Outer Banks North Carolina

The Outer Banks in North Carolina extends into the Atlantic Ocean, offering visitors plenty of sand and recreational activities. Consisting of a 100-mile long group of islands, the Outer Banks welcomed the first European settlers to this country and witnessed mankind’s first winged flight.

roanoke island
Roanoke Island Festival Park, North Carolina

Serving as barrier islands, the Outer Banks are exposed to the storms of the Atlantic Ocean. Sand is pulled out and shifted, causing the islands to make a gradual westward move of approximately one to two feet every year. Indeed, many of the shipwrecks that took place several hundred years ago right offshore would be as much as a mile further out into the Atlantic Ocean today if they happened in the same spot.

The 5 Islands

The Outer Banks is a string of islands unlike any other in the United States. The fact that there are just a scant few bridges and several ferries linking the islands to the mainland only heightens their unique qualities and the lifestyle they represent.

The Outer Banks of North Carolina are made up of 5 major groups. Although there are several smaller islands south of Ocracoke, since they are so remote and not easily accessible, we’re not including them in this discussion. Also, while you can argue that Bodie is not really an island because that strip of land that crosses the Virginia border has been cut off, it has become a virtual island.

  • Roanoke
  • Colington
  • Bodie
  • Hatteras
  • Ocracoke

The Outer Banks was given the name “graveyard of the Atlantic” by US Statemen Alexander Hamilton due to the mass collection of ships that were sunk and hundreds of lives that were lost as violent storms marched up the coast as they crept past the islands. The American government, in an attempt to provide navigational assistance, constructed several lighthouses along the Outer Banks shoreline. Today only four of these ancient watchtowers continue to stand although their lights have long since been extinguished.

Nearby in Kill Devil Hills, is where the two brothers from Ohio, Wilbur and Orville Wright, attempted to make the first manned flight of an aircraft in 1903. Their twelve-second voyage was short but became one of mankind’s greatest moments in history.

Other outstanding features of the Outer Banks include Jockey’s Ridge State Park featuring the tallest sand dunes on the East coast; the Cape Hatteras National Seashore with excellent beaches and one of the remaining ancient lighthouses; wildlife refuges and maritime forests for nature hikes and exploring; and a host of other recreational activities including kiteboarding, surfing, deep-sea fishing, swimming, boating, and just plain relaxing in the sun.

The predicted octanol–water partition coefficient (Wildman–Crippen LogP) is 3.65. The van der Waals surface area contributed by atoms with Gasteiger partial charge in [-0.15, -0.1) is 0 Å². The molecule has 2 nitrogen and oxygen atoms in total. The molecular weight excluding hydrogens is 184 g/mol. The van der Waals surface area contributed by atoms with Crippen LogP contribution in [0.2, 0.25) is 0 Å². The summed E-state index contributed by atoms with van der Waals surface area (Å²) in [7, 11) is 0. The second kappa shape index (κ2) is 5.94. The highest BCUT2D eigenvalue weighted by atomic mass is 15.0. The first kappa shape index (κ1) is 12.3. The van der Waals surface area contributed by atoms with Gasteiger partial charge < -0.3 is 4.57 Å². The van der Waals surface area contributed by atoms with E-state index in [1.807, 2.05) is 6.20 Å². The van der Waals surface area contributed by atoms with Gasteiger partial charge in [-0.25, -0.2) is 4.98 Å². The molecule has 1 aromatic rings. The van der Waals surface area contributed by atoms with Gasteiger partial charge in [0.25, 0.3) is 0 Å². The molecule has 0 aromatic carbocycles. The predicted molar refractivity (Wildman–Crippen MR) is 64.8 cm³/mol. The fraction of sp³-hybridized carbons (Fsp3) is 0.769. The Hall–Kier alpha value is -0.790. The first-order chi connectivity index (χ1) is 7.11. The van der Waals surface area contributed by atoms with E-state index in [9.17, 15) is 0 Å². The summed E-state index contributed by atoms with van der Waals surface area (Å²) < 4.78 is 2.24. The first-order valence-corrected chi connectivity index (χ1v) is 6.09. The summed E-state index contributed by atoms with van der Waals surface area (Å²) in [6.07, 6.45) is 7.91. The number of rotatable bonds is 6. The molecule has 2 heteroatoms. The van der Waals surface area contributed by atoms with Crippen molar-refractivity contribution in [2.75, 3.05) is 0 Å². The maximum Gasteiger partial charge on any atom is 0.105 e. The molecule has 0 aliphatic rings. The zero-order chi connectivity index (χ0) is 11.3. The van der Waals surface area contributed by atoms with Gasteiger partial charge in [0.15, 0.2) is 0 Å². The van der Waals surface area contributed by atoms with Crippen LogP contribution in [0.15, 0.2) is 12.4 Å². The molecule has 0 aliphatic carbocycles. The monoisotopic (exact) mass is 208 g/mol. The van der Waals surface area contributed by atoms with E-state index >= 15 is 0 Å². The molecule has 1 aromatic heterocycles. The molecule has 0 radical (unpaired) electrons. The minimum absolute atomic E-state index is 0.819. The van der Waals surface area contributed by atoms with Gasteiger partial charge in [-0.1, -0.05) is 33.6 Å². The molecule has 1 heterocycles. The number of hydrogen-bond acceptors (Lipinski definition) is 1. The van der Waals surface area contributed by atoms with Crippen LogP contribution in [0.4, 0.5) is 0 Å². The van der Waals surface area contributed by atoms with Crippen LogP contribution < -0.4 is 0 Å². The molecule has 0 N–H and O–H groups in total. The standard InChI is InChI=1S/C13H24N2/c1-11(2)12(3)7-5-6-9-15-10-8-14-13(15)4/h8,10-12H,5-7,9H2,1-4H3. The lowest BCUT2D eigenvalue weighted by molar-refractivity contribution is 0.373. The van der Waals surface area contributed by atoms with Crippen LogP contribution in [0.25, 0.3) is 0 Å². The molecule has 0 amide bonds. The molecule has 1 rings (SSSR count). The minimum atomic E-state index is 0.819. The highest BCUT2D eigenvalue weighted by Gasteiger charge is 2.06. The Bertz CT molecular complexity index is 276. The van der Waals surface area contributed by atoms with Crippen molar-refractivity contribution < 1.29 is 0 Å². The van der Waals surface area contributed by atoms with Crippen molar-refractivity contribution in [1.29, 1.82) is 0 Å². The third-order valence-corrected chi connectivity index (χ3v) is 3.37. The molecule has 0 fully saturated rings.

The Outer Banks in North Carolina has something for just about everyone and is well worth exploring. You will be amazed the first time and every time you visit. This is fun for the entire family.

Outer Banks Beaches

Of all the qualities associated with the Outer Banks are the beautiful sandy beaches and the rolling surf along the eastern side of these barrier islands. The Outer Banks is a major tourist destination, known for its mild climate and the wide expanse of open beachfront.

Thanks to information provided by the weather service, in the early 1900s, the Wright brothers selected these islands because of the sandy beaches and steady winds that made it an ideal location for testing their theories of flight.

The Outer Banks is actually a series of sandy islands stretching north and south. Because the islands are primarily sand, they are constantly in a state of fluctuation as a result of strong storms including hurricanes and Nor’easterns. It is where the warm waters of the Gulf of Mexico first meet the cold waters of the North Atlantic, making for a very unique micro-climate, and a dangerous place for shipping.

NC Outer Banks Beach Guide

Many of the towns we so cherish today are there as a result of the dangerous waters and the many shipwrecks. It was a paradise for salvagers and a place where heroic life-saving attempts became legendary.

The beach is where the ocean meets the land. It is an ever-changing landscape that ebbs and flows with time and weather. If left solely up to Mother Nature the Outer Banks today would look entirely different, but because we have intervened and tried to stop the process, the beachfront of the Outer Banks has become a somewhat unnatural formation, not that that is bad, it’s just different.

The beach is made up mostly of quartz crystals that have been ground down into fine particles over the centuries. It is also filled with bits of shells and other debris. Whatever makes up the exact content at any one time, makes little difference to the average beach visitor. Suffice it to say, that the beaches of the Outer Banks are a great place to spend a vacation.

Outer Banks Lighthouses